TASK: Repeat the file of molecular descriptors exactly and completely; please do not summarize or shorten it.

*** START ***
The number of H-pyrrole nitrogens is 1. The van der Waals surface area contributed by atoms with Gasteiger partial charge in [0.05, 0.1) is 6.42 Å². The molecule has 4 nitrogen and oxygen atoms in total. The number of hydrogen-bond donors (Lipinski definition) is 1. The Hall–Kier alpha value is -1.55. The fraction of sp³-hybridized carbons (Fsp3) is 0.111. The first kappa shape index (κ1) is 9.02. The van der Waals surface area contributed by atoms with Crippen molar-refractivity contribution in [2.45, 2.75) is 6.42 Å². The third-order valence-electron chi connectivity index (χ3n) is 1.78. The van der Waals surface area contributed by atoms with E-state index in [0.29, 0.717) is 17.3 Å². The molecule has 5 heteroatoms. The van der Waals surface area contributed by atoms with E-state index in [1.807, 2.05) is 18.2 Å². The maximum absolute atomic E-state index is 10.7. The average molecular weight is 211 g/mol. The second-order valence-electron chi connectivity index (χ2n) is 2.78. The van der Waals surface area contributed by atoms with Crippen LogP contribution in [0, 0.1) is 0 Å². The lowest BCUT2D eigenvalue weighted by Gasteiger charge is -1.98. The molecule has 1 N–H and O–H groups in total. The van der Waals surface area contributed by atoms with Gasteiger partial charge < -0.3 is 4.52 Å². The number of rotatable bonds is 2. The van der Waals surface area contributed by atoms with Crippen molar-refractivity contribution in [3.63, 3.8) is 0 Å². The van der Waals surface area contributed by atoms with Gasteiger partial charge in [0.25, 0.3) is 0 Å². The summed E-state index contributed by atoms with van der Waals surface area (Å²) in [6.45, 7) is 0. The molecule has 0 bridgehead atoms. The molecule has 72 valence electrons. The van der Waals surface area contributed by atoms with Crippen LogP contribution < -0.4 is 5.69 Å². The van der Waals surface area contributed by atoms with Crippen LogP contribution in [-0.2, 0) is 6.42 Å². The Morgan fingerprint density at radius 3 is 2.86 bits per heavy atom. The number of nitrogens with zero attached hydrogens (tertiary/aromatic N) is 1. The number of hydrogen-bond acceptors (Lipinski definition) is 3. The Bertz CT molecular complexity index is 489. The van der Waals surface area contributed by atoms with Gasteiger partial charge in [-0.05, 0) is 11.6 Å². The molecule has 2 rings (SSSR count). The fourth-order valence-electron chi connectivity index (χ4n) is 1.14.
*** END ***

The number of H-pyrrole nitrogens is 1. The van der Waals surface area contributed by atoms with Gasteiger partial charge in [0.05, 0.1) is 6.42 Å². The molecule has 4 nitrogen and oxygen atoms in total. The number of hydrogen-bond donors (Lipinski definition) is 1. The Hall–Kier alpha value is -1.55. The fraction of sp³-hybridized carbons (Fsp3) is 0.111. The first kappa shape index (κ1) is 9.02. The van der Waals surface area contributed by atoms with Crippen molar-refractivity contribution in [2.45, 2.75) is 6.42 Å². The third-order valence-electron chi connectivity index (χ3n) is 1.78. The van der Waals surface area contributed by atoms with E-state index in [0.29, 0.717) is 17.3 Å². The molecule has 5 heteroatoms. The van der Waals surface area contributed by atoms with E-state index in [1.807, 2.05) is 18.2 Å². The maximum absolute atomic E-state index is 10.7. The average molecular weight is 211 g/mol. The second-order valence-electron chi connectivity index (χ2n) is 2.78. The van der Waals surface area contributed by atoms with Crippen LogP contribution in [0, 0.1) is 0 Å². The lowest BCUT2D eigenvalue weighted by Gasteiger charge is -1.98. The molecule has 1 N–H and O–H groups in total. The van der Waals surface area contributed by atoms with Gasteiger partial charge < -0.3 is 4.52 Å². The number of rotatable bonds is 2. The van der Waals surface area contributed by atoms with Crippen molar-refractivity contribution in [3.63, 3.8) is 0 Å². The van der Waals surface area contributed by atoms with Gasteiger partial charge in [0.25, 0.3) is 0 Å². The summed E-state index contributed by atoms with van der Waals surface area (Å²) in [6.45, 7) is 0. The molecule has 0 bridgehead atoms. The molecule has 72 valence electrons. The van der Waals surface area contributed by atoms with Crippen LogP contribution < -0.4 is 5.69 Å². The van der Waals surface area contributed by atoms with Crippen LogP contribution in [-0.2, 0) is 6.42 Å². The Morgan fingerprint density at radius 3 is 2.86 bits per heavy atom. The number of nitrogens with zero attached hydrogens (tertiary/aromatic N) is 1. The number of hydrogen-bond acceptors (Lipinski definition) is 3. The Bertz CT molecular complexity index is 489. The van der Waals surface area contributed by atoms with Gasteiger partial charge in [-0.05, 0) is 11.6 Å². The molecule has 2 rings (SSSR count). The fourth-order valence-electron chi connectivity index (χ4n) is 1.14.